The life of an avatar is dependent on technology, including even the very act of its birth. For the virtual figure to look true to life and move realistically in its computer world, its creators need to have detailed information about the body of the real-life model, as well as about its movement. This is precisely the data that the first four-dimensional full-body scanner provides. This device was developed by Michael J. Black, Director at the Max Planck Institute for Intelligent Systems in Tübingen, together with American company 3dMD. With 22 stereo cameras and 22 color cameras taking 60 images per second, the scanner captures a person in various positions and activities that Javier Romero, a scientist at the institute, demonstrates here. For the scan, red and blue squares are printed on Nick Schill, a professional model, and then illuminated with a quickly pulsating spot pattern. The two patterns help the researchers reconstruct the three-dimensional surface of the body and the skin naturally. Not only can this method be used to create true-to-life figures for computer games and films, but it also offers interesting perspectives for research in psychology and medicine. In this way, it will soon be possible to use the realistic avatars in conducting perception experiments on body awareness– for instance to prevent eating disorders.

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Computer vision research unveils stereotypes about body shapes 

2021 María Alejandra Quirós-Ramírez, Stephan Streuber, Michael J. Black

Computer Science

Scientists at the Max Planck Institute for Intelligent Systems show how people perceive others and unconsciously attribute certain character traits to a person based solely on their body shape. They also found that the political affiliation of the observer influences the social perception. The judgment of others depends on both the body shape of the person being observed and the viewer’s own political preference, potentially having political and social implications. The research project aims to raise awareness of this bias.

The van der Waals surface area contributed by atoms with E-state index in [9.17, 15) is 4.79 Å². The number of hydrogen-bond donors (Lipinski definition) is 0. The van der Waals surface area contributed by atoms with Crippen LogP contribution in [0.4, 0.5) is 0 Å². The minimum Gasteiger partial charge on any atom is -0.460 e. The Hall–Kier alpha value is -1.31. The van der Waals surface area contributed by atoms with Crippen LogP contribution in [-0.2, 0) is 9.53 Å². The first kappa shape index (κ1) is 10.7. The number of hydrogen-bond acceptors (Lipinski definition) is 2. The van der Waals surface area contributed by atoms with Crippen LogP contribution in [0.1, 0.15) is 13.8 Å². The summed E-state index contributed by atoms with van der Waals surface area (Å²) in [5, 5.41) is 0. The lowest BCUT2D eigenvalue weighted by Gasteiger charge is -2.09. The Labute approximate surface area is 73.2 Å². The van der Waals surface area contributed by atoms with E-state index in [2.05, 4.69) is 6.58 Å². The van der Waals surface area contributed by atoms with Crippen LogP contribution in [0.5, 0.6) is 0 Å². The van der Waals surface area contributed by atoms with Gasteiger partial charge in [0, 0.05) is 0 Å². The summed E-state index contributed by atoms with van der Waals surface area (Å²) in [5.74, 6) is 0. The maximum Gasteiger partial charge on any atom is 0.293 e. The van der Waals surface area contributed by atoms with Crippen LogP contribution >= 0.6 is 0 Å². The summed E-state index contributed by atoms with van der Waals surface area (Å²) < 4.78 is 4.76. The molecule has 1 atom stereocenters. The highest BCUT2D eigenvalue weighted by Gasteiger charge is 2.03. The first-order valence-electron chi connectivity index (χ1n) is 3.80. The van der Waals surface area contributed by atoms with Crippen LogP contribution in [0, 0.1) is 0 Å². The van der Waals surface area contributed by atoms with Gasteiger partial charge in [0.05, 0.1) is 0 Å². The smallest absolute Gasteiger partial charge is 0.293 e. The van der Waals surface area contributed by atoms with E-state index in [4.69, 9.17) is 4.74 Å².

Progress in the field of Brain-Computer Interaction: scientists take BCI research out of the lab and into the real world

2020 Matthias R. Hohmann, Lisa Konieczny, Michelle Hackl, Brian Wirth, Talha Zaman, Raffi Enficiaud, Moritz Grosse-Wentrup und Bernhard Schölkopf

Computer Science Neurosciences

Scientists at the Max Planck Institute for Intelligent Systems in Tübingen and the University of Vienna have introduced MYND, an open-source software that allows people to participate in brain-computer interaction (BCI) research from home, without expert supervision. Their research could take the field a decisive step forward: MYND can complement laboratory-based basic research with human-computer interaction experiments in a range of real life environments. The researchers are confident their approach will provide a viable basis for further research on accessible use of BCI in daily life.


Colour patch could throw self-driving vehicles off track

2019 Anurag Ranjan, Joel Janai, Andreas Geiger, Michael J. Black

Computer Science

In our team of researchers at the Max-Planck-Institute for Intelligent Systems in Tübingen we show that optical flow systems based on deep neural networks – a likely component of future autonomous cars – are vulnerable to adversarial attacks. The computer vision experts are shaking up the automotive industry by warning car manufacturers around the globe that it could take a simple color pattern to put the brakes on computer vision systems in autonomous cars.


Robots with their own thirst for action

2017 Georg Martius

Computer Science Material Sciences

Robots as helpers in everyday life can make our lives better in the future. However, there is much research needed to get there. One problem is the hardware. It needs to withstand everyday usage without being bulky or dangerous. The bigger problem, however, is to develop the right "brain”. To come somewhere close to human skills, a robot has to learn a lot by itself. The researchers of the Autonomous Learning Group at MPI for Intelligent Systems are working on artificial curiosity and the associated learning methods so that artificial systems can improve themselves in the future.


Computing with Uncertainty

2016 Hennig, Philipp

Computer Science

Machine learning requires computer hardware to reliable and efficiently compute estimations for ever more complex and fundamentally incomputable quantities. A research team at MPI for Intelligent Systems in Tübingen develops new algorithms which purposely lower the precision of computations and return an explicit measure of uncertainty over the correct result alongside the estimate. Doing so allows for more flexible management of resources, and increases the reliability of intelligent systems.